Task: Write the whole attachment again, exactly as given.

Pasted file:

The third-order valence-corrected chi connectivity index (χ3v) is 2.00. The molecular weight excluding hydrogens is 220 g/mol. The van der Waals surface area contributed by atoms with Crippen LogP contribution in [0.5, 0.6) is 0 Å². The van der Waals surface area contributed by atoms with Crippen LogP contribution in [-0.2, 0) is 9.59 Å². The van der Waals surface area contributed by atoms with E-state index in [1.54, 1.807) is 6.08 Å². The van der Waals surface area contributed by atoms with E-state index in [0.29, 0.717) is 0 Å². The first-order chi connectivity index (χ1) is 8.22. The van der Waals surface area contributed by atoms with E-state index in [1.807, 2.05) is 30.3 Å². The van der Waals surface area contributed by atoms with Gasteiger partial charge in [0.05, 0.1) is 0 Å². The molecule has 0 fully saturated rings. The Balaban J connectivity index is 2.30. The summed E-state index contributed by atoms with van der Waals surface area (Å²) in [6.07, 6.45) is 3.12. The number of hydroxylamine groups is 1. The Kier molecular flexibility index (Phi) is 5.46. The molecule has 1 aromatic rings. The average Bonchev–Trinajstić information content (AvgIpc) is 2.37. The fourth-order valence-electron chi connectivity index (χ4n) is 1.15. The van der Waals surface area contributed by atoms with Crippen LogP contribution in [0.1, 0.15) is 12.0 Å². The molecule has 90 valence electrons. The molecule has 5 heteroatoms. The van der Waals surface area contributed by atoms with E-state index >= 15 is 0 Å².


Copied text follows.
The third-order valence-corrected chi connectivity index (χ3v) is 2.00. The molecular weight excluding hydrogens is 220 g/mol. The van der Waals surface area contributed by atoms with Crippen LogP contribution in [0.5, 0.6) is 0 Å². The van der Waals surface area contributed by atoms with Crippen LogP contribution in [-0.2, 0) is 9.59 Å². The van der Waals surface area contributed by atoms with E-state index in [1.54, 1.807) is 6.08 Å². The van der Waals surface area contributed by atoms with E-state index in [0.29, 0.717) is 0 Å². The first-order chi connectivity index (χ1) is 8.22. The van der Waals surface area contributed by atoms with E-state index in [1.807, 2.05) is 30.3 Å². The van der Waals surface area contributed by atoms with Gasteiger partial charge in [0.05, 0.1) is 0 Å². The molecule has 0 fully saturated rings. The Balaban J connectivity index is 2.30. The summed E-state index contributed by atoms with van der Waals surface area (Å²) in [6.07, 6.45) is 3.12. The number of hydroxylamine groups is 1. The Kier molecular flexibility index (Phi) is 5.46. The molecule has 1 aromatic rings. The average Bonchev–Trinajstić information content (AvgIpc) is 2.37. The fourth-order valence-electron chi connectivity index (χ4n) is 1.15. The van der Waals surface area contributed by atoms with Crippen LogP contribution in [0.1, 0.15) is 12.0 Å². The molecule has 90 valence electrons. The molecule has 5 heteroatoms. The van der Waals surface area contributed by atoms with E-state index >= 15 is 0 Å².